Dr Gregor Ferguson

It is possible for Australian defence companies and the Australian Defence Organisation to achieve greater success and better mitigate the financial, technical and schedule risks in developing new, technology-based  equipment and services for the ADF.

The research leading to this conclusion was based on case studies of 20 successful and unsuccessful Australian defence projects, and addressed three key questions:

  • What are the factors which determine the success or failure of product innovation projects by companies in Australia’s defence industry?
  • Can these factors be measured and used to create a model, or a more general set of pre-conditions, for successful product innovation within Australia’s defence industry?
  • To what extent is Research and Development (R&D) investment an indicator of product innovation success in the Australian defence industry?

The research showed that a set of pre-conditions does indeed exist for Product Innovation Success in Australia’s defence market. The case study results showed a direct and positive association between Product Innovation Success and 62 separate factors – the essential pre-conditions for that success - which are grouped as follows:

  • Innovator Attributes
  • Innovator Behaviour
  • Customer Attributes
  • Customer-controlled Factors
  • Market Environment

The innovator lies at the heart of the process: a successful innovation outcome is the product of Innovator Behaviour, influenced by intrinsic Innovator Attributes and three external forces acting on him: Customer Attributes, Customer Controlled Factors and the Market Environment. The relationship between the Innovator, Customer and Market Environment is shown in Figure 1.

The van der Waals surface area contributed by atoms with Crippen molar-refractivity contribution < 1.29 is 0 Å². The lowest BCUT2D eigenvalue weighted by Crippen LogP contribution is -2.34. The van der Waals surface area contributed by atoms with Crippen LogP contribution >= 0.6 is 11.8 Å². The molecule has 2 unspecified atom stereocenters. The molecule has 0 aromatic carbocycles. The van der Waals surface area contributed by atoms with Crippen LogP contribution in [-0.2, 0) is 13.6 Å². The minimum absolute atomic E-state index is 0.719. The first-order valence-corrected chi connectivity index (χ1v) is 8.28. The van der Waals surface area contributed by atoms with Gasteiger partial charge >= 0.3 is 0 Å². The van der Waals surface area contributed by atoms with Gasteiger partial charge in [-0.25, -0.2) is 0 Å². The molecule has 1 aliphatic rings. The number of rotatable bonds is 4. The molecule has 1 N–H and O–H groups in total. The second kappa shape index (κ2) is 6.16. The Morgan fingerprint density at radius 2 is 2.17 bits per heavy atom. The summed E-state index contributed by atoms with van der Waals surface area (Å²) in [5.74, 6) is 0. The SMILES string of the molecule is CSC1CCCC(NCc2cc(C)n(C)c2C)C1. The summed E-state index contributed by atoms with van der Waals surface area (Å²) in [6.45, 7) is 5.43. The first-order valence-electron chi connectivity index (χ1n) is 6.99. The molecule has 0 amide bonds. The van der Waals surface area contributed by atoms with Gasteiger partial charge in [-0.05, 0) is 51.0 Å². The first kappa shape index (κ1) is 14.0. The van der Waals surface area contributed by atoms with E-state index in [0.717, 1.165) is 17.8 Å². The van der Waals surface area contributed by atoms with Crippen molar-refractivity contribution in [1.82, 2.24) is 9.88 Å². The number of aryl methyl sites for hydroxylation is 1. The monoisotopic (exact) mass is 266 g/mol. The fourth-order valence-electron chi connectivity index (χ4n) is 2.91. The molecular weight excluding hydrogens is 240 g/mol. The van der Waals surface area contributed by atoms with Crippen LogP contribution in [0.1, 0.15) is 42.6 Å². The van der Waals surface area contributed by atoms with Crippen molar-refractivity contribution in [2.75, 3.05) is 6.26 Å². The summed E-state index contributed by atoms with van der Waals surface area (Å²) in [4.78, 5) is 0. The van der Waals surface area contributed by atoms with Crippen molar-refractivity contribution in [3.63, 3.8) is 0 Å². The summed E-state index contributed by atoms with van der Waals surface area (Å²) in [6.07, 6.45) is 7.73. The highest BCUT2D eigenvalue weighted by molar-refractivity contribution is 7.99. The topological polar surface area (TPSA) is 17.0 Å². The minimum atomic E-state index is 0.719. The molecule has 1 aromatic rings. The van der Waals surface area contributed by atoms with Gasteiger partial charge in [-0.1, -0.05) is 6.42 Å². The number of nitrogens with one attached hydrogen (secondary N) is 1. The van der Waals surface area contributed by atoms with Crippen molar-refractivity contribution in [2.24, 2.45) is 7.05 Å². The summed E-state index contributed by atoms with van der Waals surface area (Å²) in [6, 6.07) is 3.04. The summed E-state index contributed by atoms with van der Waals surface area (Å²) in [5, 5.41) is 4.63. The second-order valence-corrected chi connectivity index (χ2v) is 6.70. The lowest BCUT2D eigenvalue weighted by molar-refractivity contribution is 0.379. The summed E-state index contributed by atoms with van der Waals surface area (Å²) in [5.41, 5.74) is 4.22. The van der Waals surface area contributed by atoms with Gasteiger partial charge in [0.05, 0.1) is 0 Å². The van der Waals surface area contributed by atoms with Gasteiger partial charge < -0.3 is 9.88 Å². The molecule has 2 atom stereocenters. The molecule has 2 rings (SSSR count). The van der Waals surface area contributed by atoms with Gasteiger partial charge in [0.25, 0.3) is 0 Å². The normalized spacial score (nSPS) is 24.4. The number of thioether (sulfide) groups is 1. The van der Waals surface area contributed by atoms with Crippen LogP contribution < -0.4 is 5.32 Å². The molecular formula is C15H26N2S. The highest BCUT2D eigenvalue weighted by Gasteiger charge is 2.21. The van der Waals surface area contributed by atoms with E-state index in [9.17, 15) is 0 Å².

Figure 1: The Components of Innovation Success and how they relate to each other (Copyright: Gregor Ferguson 2012)

The literature on defence product innovation in Australia is sparse but a search of the wider literature on product innovation showed that the defence market resembles other markets for high-technology scientific and industrial capital equipment which have been studied extensively. 

The case studies showed that innovation success factors which apply in non-defence high-technology industry sectors apply also in the defence industry, at least to the extent they shape the characteristics and behaviour of the innovating companies. In this sense, the defence industry is not so very different from those other sectors.